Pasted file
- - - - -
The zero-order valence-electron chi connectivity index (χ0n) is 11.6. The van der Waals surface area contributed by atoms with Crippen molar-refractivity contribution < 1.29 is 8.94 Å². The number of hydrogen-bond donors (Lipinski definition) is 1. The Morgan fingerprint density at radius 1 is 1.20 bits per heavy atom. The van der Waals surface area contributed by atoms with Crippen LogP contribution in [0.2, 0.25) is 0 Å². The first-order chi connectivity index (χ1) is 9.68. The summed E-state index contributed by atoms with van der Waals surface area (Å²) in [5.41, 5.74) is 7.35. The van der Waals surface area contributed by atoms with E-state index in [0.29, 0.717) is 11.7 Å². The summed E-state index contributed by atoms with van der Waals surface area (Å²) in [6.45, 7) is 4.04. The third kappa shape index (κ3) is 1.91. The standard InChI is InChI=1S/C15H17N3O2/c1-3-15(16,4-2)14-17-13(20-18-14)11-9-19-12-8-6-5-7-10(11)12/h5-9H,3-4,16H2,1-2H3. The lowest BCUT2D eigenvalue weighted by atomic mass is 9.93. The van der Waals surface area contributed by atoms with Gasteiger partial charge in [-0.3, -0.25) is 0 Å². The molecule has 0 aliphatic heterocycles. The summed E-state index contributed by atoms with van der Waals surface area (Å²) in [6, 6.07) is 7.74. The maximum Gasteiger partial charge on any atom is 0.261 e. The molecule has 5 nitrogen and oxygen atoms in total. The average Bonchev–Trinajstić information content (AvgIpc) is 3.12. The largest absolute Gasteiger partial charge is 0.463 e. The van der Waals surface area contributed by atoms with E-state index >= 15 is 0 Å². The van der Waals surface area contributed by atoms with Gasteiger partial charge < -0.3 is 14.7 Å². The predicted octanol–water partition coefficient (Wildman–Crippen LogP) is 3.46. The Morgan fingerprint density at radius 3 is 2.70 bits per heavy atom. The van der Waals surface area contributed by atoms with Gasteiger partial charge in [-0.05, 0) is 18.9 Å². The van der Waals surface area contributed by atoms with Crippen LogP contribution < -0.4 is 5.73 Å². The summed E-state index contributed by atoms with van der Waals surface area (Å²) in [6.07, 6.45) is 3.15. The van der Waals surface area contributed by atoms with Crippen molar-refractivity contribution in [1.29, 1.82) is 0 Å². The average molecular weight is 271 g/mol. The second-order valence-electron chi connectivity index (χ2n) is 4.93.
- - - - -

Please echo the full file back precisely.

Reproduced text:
The zero-order valence-electron chi connectivity index (χ0n) is 11.6. The van der Waals surface area contributed by atoms with Crippen molar-refractivity contribution < 1.29 is 8.94 Å². The number of hydrogen-bond donors (Lipinski definition) is 1. The Morgan fingerprint density at radius 1 is 1.20 bits per heavy atom. The van der Waals surface area contributed by atoms with Crippen LogP contribution in [0.2, 0.25) is 0 Å². The first-order chi connectivity index (χ1) is 9.68. The summed E-state index contributed by atoms with van der Waals surface area (Å²) in [5.41, 5.74) is 7.35. The van der Waals surface area contributed by atoms with E-state index in [0.29, 0.717) is 11.7 Å². The summed E-state index contributed by atoms with van der Waals surface area (Å²) in [6.45, 7) is 4.04. The third kappa shape index (κ3) is 1.91. The standard InChI is InChI=1S/C15H17N3O2/c1-3-15(16,4-2)14-17-13(20-18-14)11-9-19-12-8-6-5-7-10(11)12/h5-9H,3-4,16H2,1-2H3. The lowest BCUT2D eigenvalue weighted by atomic mass is 9.93. The van der Waals surface area contributed by atoms with Gasteiger partial charge in [-0.3, -0.25) is 0 Å². The molecule has 0 aliphatic heterocycles. The summed E-state index contributed by atoms with van der Waals surface area (Å²) in [6, 6.07) is 7.74. The maximum Gasteiger partial charge on any atom is 0.261 e. The molecule has 5 nitrogen and oxygen atoms in total. The average Bonchev–Trinajstić information content (AvgIpc) is 3.12. The largest absolute Gasteiger partial charge is 0.463 e. The van der Waals surface area contributed by atoms with E-state index >= 15 is 0 Å². The van der Waals surface area contributed by atoms with Gasteiger partial charge < -0.3 is 14.7 Å². The predicted octanol–water partition coefficient (Wildman–Crippen LogP) is 3.46. The Morgan fingerprint density at radius 3 is 2.70 bits per heavy atom. The van der Waals surface area contributed by atoms with Gasteiger partial charge in [-0.05, 0) is 18.9 Å². The van der Waals surface area contributed by atoms with Crippen LogP contribution < -0.4 is 5.73 Å². The summed E-state index contributed by atoms with van der Waals surface area (Å²) in [6.07, 6.45) is 3.15. The van der Waals surface area contributed by atoms with Crippen molar-refractivity contribution in [1.29, 1.82) is 0 Å². The average molecular weight is 271 g/mol. The second-order valence-electron chi connectivity index (χ2n) is 4.93.